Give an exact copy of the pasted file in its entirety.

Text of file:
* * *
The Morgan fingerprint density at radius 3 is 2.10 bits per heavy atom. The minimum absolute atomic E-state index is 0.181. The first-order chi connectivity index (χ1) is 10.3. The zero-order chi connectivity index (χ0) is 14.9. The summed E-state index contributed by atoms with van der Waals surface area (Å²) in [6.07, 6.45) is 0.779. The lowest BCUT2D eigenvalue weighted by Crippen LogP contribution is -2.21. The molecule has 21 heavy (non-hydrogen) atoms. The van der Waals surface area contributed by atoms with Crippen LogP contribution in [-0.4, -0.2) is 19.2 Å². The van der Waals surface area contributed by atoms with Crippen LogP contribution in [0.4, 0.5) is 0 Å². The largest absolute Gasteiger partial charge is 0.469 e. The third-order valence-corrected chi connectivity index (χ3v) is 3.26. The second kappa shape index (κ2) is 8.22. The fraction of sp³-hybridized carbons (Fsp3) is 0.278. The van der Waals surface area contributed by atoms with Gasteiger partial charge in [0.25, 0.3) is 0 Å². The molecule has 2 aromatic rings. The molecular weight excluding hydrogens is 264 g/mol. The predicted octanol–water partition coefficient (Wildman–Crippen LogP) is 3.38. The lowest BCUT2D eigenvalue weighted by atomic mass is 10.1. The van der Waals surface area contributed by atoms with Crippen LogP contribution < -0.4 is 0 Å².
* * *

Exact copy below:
The Morgan fingerprint density at radius 3 is 2.10 bits per heavy atom. The minimum absolute atomic E-state index is 0.181. The first-order chi connectivity index (χ1) is 10.3. The zero-order chi connectivity index (χ0) is 14.9. The summed E-state index contributed by atoms with van der Waals surface area (Å²) in [6.07, 6.45) is 0.779. The lowest BCUT2D eigenvalue weighted by Crippen LogP contribution is -2.21. The molecule has 21 heavy (non-hydrogen) atoms. The van der Waals surface area contributed by atoms with Crippen LogP contribution in [-0.4, -0.2) is 19.2 Å². The van der Waals surface area contributed by atoms with Crippen LogP contribution in [0.4, 0.5) is 0 Å². The largest absolute Gasteiger partial charge is 0.469 e. The third-order valence-corrected chi connectivity index (χ3v) is 3.26. The second kappa shape index (κ2) is 8.22. The fraction of sp³-hybridized carbons (Fsp3) is 0.278. The van der Waals surface area contributed by atoms with Gasteiger partial charge in [0.25, 0.3) is 0 Å². The molecule has 2 aromatic rings. The molecular weight excluding hydrogens is 264 g/mol. The predicted octanol–water partition coefficient (Wildman–Crippen LogP) is 3.38. The lowest BCUT2D eigenvalue weighted by atomic mass is 10.1. The van der Waals surface area contributed by atoms with Crippen LogP contribution < -0.4 is 0 Å².